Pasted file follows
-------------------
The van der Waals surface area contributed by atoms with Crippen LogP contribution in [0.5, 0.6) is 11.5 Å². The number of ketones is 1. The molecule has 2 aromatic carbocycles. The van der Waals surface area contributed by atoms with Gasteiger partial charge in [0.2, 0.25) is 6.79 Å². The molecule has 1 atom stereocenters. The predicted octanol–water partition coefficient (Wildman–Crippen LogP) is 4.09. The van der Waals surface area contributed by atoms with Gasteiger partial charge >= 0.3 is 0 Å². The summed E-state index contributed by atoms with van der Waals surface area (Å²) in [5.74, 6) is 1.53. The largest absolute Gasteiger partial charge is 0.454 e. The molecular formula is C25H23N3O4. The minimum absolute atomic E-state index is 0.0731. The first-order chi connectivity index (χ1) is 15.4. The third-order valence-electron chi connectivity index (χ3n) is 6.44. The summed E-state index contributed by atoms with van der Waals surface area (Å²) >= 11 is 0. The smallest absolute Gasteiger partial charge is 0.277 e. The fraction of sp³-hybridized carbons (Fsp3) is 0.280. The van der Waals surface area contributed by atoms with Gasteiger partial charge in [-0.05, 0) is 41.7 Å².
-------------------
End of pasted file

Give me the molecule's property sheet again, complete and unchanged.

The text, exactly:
The van der Waals surface area contributed by atoms with Crippen LogP contribution in [0.5, 0.6) is 11.5 Å². The number of ketones is 1. The molecule has 2 aromatic carbocycles. The van der Waals surface area contributed by atoms with Gasteiger partial charge in [0.2, 0.25) is 6.79 Å². The molecule has 1 atom stereocenters. The predicted octanol–water partition coefficient (Wildman–Crippen LogP) is 4.09. The van der Waals surface area contributed by atoms with Gasteiger partial charge >= 0.3 is 0 Å². The summed E-state index contributed by atoms with van der Waals surface area (Å²) in [5.74, 6) is 1.53. The largest absolute Gasteiger partial charge is 0.454 e. The molecular formula is C25H23N3O4. The minimum absolute atomic E-state index is 0.0731. The first-order chi connectivity index (χ1) is 15.4. The third-order valence-electron chi connectivity index (χ3n) is 6.44. The summed E-state index contributed by atoms with van der Waals surface area (Å²) >= 11 is 0. The smallest absolute Gasteiger partial charge is 0.277 e. The fraction of sp³-hybridized carbons (Fsp3) is 0.280. The van der Waals surface area contributed by atoms with Gasteiger partial charge in [-0.05, 0) is 41.7 Å².